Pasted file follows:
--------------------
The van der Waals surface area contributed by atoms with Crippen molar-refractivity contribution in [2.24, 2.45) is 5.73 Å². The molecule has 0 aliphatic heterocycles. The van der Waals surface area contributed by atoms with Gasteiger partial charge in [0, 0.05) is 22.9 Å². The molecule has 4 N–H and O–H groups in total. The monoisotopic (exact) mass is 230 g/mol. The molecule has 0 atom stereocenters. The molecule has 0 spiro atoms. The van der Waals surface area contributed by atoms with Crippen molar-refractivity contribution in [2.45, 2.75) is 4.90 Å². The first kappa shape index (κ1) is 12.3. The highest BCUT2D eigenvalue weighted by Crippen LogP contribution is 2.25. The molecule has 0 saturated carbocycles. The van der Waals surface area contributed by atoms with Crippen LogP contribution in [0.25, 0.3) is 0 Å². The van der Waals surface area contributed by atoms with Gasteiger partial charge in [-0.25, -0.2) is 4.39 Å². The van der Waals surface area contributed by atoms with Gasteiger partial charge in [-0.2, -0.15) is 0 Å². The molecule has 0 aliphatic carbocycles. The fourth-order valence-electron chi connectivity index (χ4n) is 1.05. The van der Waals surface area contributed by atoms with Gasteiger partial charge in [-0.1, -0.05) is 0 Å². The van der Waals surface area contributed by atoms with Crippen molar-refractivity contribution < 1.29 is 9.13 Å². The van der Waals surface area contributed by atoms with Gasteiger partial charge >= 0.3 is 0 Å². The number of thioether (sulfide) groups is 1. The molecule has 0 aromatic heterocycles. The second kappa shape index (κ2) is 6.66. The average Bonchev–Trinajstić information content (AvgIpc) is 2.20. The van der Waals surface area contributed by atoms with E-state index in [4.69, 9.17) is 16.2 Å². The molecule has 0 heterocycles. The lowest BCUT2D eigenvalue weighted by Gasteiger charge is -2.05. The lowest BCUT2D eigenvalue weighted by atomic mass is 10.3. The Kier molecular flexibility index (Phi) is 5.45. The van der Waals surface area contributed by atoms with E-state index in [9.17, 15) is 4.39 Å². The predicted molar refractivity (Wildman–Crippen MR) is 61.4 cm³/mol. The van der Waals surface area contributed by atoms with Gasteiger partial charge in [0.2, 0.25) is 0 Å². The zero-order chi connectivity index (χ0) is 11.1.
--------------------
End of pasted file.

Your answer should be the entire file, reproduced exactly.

The van der Waals surface area contributed by atoms with Crippen molar-refractivity contribution in [2.24, 2.45) is 5.73 Å². The molecule has 0 aliphatic heterocycles. The van der Waals surface area contributed by atoms with Gasteiger partial charge in [0, 0.05) is 22.9 Å². The molecule has 4 N–H and O–H groups in total. The monoisotopic (exact) mass is 230 g/mol. The molecule has 0 atom stereocenters. The molecule has 0 spiro atoms. The van der Waals surface area contributed by atoms with Crippen molar-refractivity contribution in [2.45, 2.75) is 4.90 Å². The first kappa shape index (κ1) is 12.3. The highest BCUT2D eigenvalue weighted by Crippen LogP contribution is 2.25. The molecule has 0 saturated carbocycles. The van der Waals surface area contributed by atoms with Crippen LogP contribution in [0.25, 0.3) is 0 Å². The van der Waals surface area contributed by atoms with Gasteiger partial charge in [-0.25, -0.2) is 4.39 Å². The van der Waals surface area contributed by atoms with Gasteiger partial charge in [-0.2, -0.15) is 0 Å². The molecule has 0 aliphatic carbocycles. The fourth-order valence-electron chi connectivity index (χ4n) is 1.05. The van der Waals surface area contributed by atoms with Gasteiger partial charge in [-0.1, -0.05) is 0 Å². The van der Waals surface area contributed by atoms with Crippen molar-refractivity contribution < 1.29 is 9.13 Å². The van der Waals surface area contributed by atoms with Gasteiger partial charge >= 0.3 is 0 Å². The number of thioether (sulfide) groups is 1. The molecule has 0 aromatic heterocycles. The second kappa shape index (κ2) is 6.66. The average Bonchev–Trinajstić information content (AvgIpc) is 2.20. The van der Waals surface area contributed by atoms with E-state index in [4.69, 9.17) is 16.2 Å². The molecule has 0 heterocycles. The lowest BCUT2D eigenvalue weighted by Gasteiger charge is -2.05. The lowest BCUT2D eigenvalue weighted by atomic mass is 10.3. The Kier molecular flexibility index (Phi) is 5.45. The van der Waals surface area contributed by atoms with E-state index in [9.17, 15) is 4.39 Å². The predicted molar refractivity (Wildman–Crippen MR) is 61.4 cm³/mol. The van der Waals surface area contributed by atoms with Gasteiger partial charge in [0.2, 0.25) is 0 Å². The zero-order chi connectivity index (χ0) is 11.1.